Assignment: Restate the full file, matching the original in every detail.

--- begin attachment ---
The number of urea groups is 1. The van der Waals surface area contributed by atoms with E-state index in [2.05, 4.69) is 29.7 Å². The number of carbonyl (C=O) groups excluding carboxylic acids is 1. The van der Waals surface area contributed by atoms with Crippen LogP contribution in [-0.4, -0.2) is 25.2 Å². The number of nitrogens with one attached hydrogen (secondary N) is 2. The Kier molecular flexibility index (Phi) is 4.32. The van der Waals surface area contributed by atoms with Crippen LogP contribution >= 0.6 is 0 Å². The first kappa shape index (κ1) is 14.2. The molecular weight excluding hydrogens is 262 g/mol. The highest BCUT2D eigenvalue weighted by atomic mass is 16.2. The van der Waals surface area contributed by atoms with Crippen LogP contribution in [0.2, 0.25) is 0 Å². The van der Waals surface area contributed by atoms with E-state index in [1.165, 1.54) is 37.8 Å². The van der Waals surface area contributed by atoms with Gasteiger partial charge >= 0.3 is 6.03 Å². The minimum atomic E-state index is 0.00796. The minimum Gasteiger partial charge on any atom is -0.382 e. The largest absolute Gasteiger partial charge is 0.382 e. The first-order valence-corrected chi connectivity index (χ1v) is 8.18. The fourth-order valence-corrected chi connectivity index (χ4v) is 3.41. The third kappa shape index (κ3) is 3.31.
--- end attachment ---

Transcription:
The number of urea groups is 1. The van der Waals surface area contributed by atoms with E-state index in [2.05, 4.69) is 29.7 Å². The number of carbonyl (C=O) groups excluding carboxylic acids is 1. The van der Waals surface area contributed by atoms with Crippen LogP contribution in [-0.4, -0.2) is 25.2 Å². The number of nitrogens with one attached hydrogen (secondary N) is 2. The Kier molecular flexibility index (Phi) is 4.32. The van der Waals surface area contributed by atoms with Crippen LogP contribution >= 0.6 is 0 Å². The first kappa shape index (κ1) is 14.2. The molecular weight excluding hydrogens is 262 g/mol. The highest BCUT2D eigenvalue weighted by atomic mass is 16.2. The van der Waals surface area contributed by atoms with Crippen LogP contribution in [0.2, 0.25) is 0 Å². The van der Waals surface area contributed by atoms with E-state index in [1.165, 1.54) is 37.8 Å². The van der Waals surface area contributed by atoms with Gasteiger partial charge >= 0.3 is 6.03 Å². The minimum atomic E-state index is 0.00796. The minimum Gasteiger partial charge on any atom is -0.382 e. The largest absolute Gasteiger partial charge is 0.382 e. The first-order valence-corrected chi connectivity index (χ1v) is 8.18. The fourth-order valence-corrected chi connectivity index (χ4v) is 3.41. The third kappa shape index (κ3) is 3.31.